Set in 1944 in Occupied France, action-packed adventure The Train stars Burt Lancaster as Labiche, a railwayman embroiled in a Nazi plot to ship French art treasures back to Germany. Colonel von Waldheim (Paul Scofield) recognises the value of the modern French paintings (dismissed by the Nazis as “degenerate”) and persuades his bosses to give him the use of Labiche’s train before Paris is liberated by the Allied forces.
The museum authorities ask Labiche to stop the train but, although he is a member of the Resistance movement, he’s unwilling to risk the life of his men for the sake of art alone. But when an old engineer, his close friend Papa Boule (Michel Simon), is accused of trying to sabotage the train and is shot by the Germans, Labiche will stop at nothing to prevent the French art treasures leaving their native soil. He is forced by the fanatical Colonel to drive the train himself but the Resistance net swings into action, changing the names of the stations and making the Germans believe they are heading home when in fact they are on a round trip.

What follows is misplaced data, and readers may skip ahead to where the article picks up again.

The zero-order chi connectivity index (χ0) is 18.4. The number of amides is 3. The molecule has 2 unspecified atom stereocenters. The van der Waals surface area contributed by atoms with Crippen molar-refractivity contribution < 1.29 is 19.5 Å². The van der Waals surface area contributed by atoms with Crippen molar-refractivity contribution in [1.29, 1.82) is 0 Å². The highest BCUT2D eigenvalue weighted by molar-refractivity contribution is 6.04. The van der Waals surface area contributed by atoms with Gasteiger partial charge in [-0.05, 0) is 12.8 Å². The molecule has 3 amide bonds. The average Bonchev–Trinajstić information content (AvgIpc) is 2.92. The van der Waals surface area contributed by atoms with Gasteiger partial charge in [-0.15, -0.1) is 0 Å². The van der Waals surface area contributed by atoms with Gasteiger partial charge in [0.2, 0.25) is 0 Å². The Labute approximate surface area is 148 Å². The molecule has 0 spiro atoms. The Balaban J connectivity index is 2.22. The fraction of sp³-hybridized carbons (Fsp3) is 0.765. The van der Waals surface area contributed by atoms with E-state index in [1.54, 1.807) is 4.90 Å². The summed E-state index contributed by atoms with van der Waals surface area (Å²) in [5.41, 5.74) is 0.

Coen and Davis’s effective and suspenseful screenplay was nominated for an Academy Award. And despite Lancaster badly injuring his knee jumping from a train and certain scenes having to be re-shot, Variety praised Lancaster’s “active, acrobatic elán ” and declared the film as a “colourful, action-full, big-scale adventure opus.”
Cast: Burt Lancaster, Paul Scofield, Jeanne Moreau, Michel Simon, Suzanne Flon, Wolfgang Preiss
Director: John Frankenheimer
Producer: Jules Bricken
Screenwriters: Franklin Coen, Frank Davis, Walter Bernstein, Albert Husson, from Le Front de l’Art by Rose Valland
Directors of Photography: Jean Tournier, Walter Wottiz
Composer: Maurice Jarre
USA / United Artists – Ariane – Dear / 140 minutes / 1965